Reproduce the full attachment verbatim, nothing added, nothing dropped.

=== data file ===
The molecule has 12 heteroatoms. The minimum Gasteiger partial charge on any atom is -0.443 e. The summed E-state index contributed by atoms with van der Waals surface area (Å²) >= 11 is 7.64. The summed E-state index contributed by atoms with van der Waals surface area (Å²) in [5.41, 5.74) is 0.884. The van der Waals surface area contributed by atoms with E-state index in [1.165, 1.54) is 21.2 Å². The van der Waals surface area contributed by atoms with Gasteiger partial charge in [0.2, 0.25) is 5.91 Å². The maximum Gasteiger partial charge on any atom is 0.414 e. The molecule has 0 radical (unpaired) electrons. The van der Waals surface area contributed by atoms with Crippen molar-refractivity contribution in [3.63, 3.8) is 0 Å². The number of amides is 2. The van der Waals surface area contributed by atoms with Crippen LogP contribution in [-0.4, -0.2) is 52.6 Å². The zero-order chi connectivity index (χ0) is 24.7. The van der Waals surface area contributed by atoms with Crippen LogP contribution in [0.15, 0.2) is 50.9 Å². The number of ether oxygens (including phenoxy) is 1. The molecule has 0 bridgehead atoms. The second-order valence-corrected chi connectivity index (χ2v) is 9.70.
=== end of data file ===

The molecule has 12 heteroatoms. The minimum Gasteiger partial charge on any atom is -0.443 e. The summed E-state index contributed by atoms with van der Waals surface area (Å²) >= 11 is 7.64. The summed E-state index contributed by atoms with van der Waals surface area (Å²) in [5.41, 5.74) is 0.884. The van der Waals surface area contributed by atoms with E-state index in [1.165, 1.54) is 21.2 Å². The van der Waals surface area contributed by atoms with Gasteiger partial charge in [0.2, 0.25) is 5.91 Å². The maximum Gasteiger partial charge on any atom is 0.414 e. The molecule has 0 radical (unpaired) electrons. The van der Waals surface area contributed by atoms with Crippen molar-refractivity contribution in [3.63, 3.8) is 0 Å². The number of amides is 2. The van der Waals surface area contributed by atoms with Crippen LogP contribution in [-0.4, -0.2) is 52.6 Å². The zero-order chi connectivity index (χ0) is 24.7. The van der Waals surface area contributed by atoms with Crippen LogP contribution in [0.15, 0.2) is 50.9 Å². The number of ether oxygens (including phenoxy) is 1. The molecule has 0 bridgehead atoms. The second-order valence-corrected chi connectivity index (χ2v) is 9.70.